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Monday, April 20, 2009


Capitalism is organized crime

There was a conference this weekend in Los Angeles with the title "Capitalism is organized crime." Actually, it's a gross insult to organized crime, which has killed one innocent bystander for every hundred thousand innocent civilians killed by capitalism, and whose total loot pales in comparison to that stolen by capitalists in just the past few months, much less its entire history.

One aspect of that crime is reflected in a story in today's San Jose Mercury News, about a bright local student accepted at Notre Dame, who will probably have to choose another college because of the price tag...$51,300/year. Does it really take $51,300 to educate a student? I'd say no.

But when that's the going rate, that's when the real organized crime kicks in - loan-sharking credit-card loans. On CNN today, we learn that the average credit card balance for graduating college seniors is $4,100. I emphasize that word "average" because of course some students owe nothing on their cards, which means that of the ones that do, the number is even higher...at 15, 18, 20 percent (or even higher) interest rates! It's true that organized crime (at least according to the movies and TV shows) charges even higher interest, but they have to employ debt collectors with baseball bats; the credit card companies operate a perfectly legal business. Organized crime...with a license to steal, and enforcement courtesy of the government itself.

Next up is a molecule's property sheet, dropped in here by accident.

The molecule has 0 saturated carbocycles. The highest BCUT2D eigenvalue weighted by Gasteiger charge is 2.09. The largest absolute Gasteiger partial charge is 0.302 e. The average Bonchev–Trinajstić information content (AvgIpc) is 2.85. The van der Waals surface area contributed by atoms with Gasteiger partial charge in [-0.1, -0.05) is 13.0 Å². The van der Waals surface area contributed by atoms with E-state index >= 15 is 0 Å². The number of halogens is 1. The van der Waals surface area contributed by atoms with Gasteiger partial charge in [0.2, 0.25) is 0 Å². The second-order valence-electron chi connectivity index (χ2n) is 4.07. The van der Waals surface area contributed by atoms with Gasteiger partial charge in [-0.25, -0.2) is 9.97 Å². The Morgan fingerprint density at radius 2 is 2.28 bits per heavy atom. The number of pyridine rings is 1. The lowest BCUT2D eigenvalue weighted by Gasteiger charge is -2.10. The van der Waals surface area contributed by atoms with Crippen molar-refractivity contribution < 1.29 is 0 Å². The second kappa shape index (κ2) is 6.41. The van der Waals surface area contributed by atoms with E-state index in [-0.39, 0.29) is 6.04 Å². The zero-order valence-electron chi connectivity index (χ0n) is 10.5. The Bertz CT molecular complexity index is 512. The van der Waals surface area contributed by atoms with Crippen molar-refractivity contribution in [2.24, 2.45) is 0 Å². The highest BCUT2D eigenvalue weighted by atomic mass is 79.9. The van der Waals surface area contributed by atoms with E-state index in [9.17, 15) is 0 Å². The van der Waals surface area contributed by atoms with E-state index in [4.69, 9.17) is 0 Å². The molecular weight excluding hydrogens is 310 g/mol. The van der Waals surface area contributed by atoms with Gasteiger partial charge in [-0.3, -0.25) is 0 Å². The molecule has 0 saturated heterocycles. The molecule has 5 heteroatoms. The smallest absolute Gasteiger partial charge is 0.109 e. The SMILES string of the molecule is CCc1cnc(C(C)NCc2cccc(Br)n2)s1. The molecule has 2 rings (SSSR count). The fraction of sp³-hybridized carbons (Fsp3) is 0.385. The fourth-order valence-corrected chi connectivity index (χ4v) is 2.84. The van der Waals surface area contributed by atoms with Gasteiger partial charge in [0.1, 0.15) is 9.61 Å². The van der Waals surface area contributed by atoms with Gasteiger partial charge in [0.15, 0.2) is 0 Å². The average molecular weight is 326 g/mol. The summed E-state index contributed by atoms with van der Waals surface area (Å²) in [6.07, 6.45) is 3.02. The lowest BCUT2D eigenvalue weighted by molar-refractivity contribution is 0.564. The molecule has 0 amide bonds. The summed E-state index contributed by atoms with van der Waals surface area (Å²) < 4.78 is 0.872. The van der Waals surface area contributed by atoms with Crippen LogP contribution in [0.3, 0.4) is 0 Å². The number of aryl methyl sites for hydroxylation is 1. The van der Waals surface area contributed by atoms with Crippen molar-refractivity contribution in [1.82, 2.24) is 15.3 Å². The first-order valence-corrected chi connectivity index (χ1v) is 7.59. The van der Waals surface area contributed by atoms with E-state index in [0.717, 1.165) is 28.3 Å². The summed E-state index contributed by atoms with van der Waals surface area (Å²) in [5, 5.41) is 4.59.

"Pearls Before Swine" is a comic that stated appearing in our local paper recently. Most days it's kind of like a car wreck, so bad I try to look away but usually can't avoid it. Yesterday was on point on this same subject:

Pearls Before Swine

If you have trouble reading it, here's the text:

Rat's Fairy Tale O' Fairness and Justice

Once upon a time, there was a bank C.E.O. who decided to make a lot of home loans to peole he knew could not pay them back.
As a result, Mr. Bank C.E.O. made $50,000,000 in bonuses and stock options.
But the loans went bad.
And as a result, the bank's employees lost their jobs.
And the bank's shareholders lost their money.
And the homeowners lost their homes.
And taxpayers with no connection to the bank had to pay all the money to fix it.
And Mr. Bank C.E.O. got to keep all of his $50,000,000 and live happily every after in his Connecticut mansion.
"Where's the fairness and justice in THAT?!" "Whoa. Perhaps I should re-title this." "Oh. I just LOVE happy endings."
There could be a happy ending, but it will take a lot of work to make it happen.

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